If you have less-than-stellar credit or don’t make enough money, don’t despair; you may still be able to qualify for a loan as large as $50,000 if you have a cosigner. A cosigner is someone with good credit and a stable income who applies for the loan with you. If you fall behind on the payments, they’re responsible for making them instead. 

Having a cosigner reduces your lender’s risk, so they’re more willing to work with you and lend you the full amount you requested. Using a cosigner can also be a great way to score a lower interest rate. 

Applying for a personal loan

If you’re wondering how large of a personal loan you can take out,  there’s a way you can get an estimate and a rate quote without damaging your credit score. 

Most like lenders will allow you get a preliminary approval that doesn't require a "hard pull" on your credit. That allows you to shop around for the best rates without dinging your credit score. Once you decide to move forward with a specific lender, that bank will then run a complete credit check before distributing your funds.

Our pick for the best personal loan right now is Citizens Bank. They'll give a quote on a personal loan in as little as two minutes. Plus, Citizens Bank offers loans with no fees, and you can get the money you need in just two business days.

Additional Nitro Recommended Student Loan Lenders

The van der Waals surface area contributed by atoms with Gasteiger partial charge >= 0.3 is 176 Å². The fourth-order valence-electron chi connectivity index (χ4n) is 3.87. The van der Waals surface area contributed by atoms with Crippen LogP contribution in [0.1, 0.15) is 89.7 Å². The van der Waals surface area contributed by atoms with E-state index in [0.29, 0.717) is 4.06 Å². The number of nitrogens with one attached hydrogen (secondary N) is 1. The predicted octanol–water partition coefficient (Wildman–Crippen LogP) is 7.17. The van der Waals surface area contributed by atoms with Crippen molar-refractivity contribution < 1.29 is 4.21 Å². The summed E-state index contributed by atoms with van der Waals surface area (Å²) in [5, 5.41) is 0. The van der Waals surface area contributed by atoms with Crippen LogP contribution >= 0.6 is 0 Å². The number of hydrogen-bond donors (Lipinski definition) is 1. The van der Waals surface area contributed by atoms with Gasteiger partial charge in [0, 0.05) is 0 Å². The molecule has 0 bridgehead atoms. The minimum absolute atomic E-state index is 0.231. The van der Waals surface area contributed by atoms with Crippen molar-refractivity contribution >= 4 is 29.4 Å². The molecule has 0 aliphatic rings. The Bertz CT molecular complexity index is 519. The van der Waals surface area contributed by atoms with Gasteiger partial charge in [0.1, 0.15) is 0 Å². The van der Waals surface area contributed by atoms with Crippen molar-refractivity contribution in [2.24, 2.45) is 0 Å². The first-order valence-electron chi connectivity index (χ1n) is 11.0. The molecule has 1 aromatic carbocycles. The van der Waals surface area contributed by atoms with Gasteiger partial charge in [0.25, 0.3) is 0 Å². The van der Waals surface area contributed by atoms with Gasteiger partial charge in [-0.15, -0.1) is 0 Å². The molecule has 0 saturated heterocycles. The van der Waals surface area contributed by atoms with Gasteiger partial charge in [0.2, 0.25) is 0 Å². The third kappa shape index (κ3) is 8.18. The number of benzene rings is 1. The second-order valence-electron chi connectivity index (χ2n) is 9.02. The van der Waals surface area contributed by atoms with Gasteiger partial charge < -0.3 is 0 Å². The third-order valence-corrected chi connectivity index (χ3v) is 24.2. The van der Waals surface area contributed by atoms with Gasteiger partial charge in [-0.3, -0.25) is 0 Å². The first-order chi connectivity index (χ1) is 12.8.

Lender Rates (APR) Loan Types Terms Eligible Degrees Eligible Loans  

Sallie Mae

3.37% - 13.72%1 Variable & Fixed
10 - 15 years

Undergrad Students Learn More

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Ascent

2.52% - 14.75%1 Variable & Fixed
5 - 15 years

4

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Earnest

2.55% - 12.78%1 Variable & Fixed
5 - 15 years

3

Undergrad & Graduate Student & Parent Learn More

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SoFi

2.99% - 13.60%1 Variable & Fixed
5 - 15 years

Undergrad & Graduate Student & Parent Learn More

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FundingU

6.99% - 12.99%1 Variable & Fixed
10 years

Undergraduate No-Cosigner Student Loan Learn More

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MPowerFinancing

7.52% - 14.98%1 Fixed
10 year only

Undergrad & Graduate Student Learn More

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Rates (APR) 3.37% - 13.72%1
Loan Types Variable & Fixed
Terms 10 - 15 years

Eligible Degrees Undergrad
Eligible Degrees Students
Rates (APR) 2.52% - 14.75%1
Loan Types Variable & Fixed
Terms 5 - 15 years

4

Eligible Degrees Undergrad & Graduate
Eligible Degrees Students
Rates (APR) 2.55% - 12.78%1
Loan Types Variable & Fixed
Terms 5 - 15 years

3

Eligible Degrees Undergrad & Graduate
Eligible Degrees Student & Parent
Rates (APR) 2.99% - 13.60%1
Loan Types Variable & Fixed
Terms 5 - 15 years

Eligible Degrees Undergrad & Graduate
Eligible Degrees Student & Parent
Rates (APR) 6.99% - 12.99%1
Loan Types Variable & Fixed
Terms 10 years

Eligible Degrees Undergraduate
Eligible Degrees No-Cosigner Student Loan
Rates (APR) 7.52% - 14.98%1
Loan Types Fixed
Terms 10 year only

Eligible Degrees Undergrad & Graduate
Eligible Degrees Student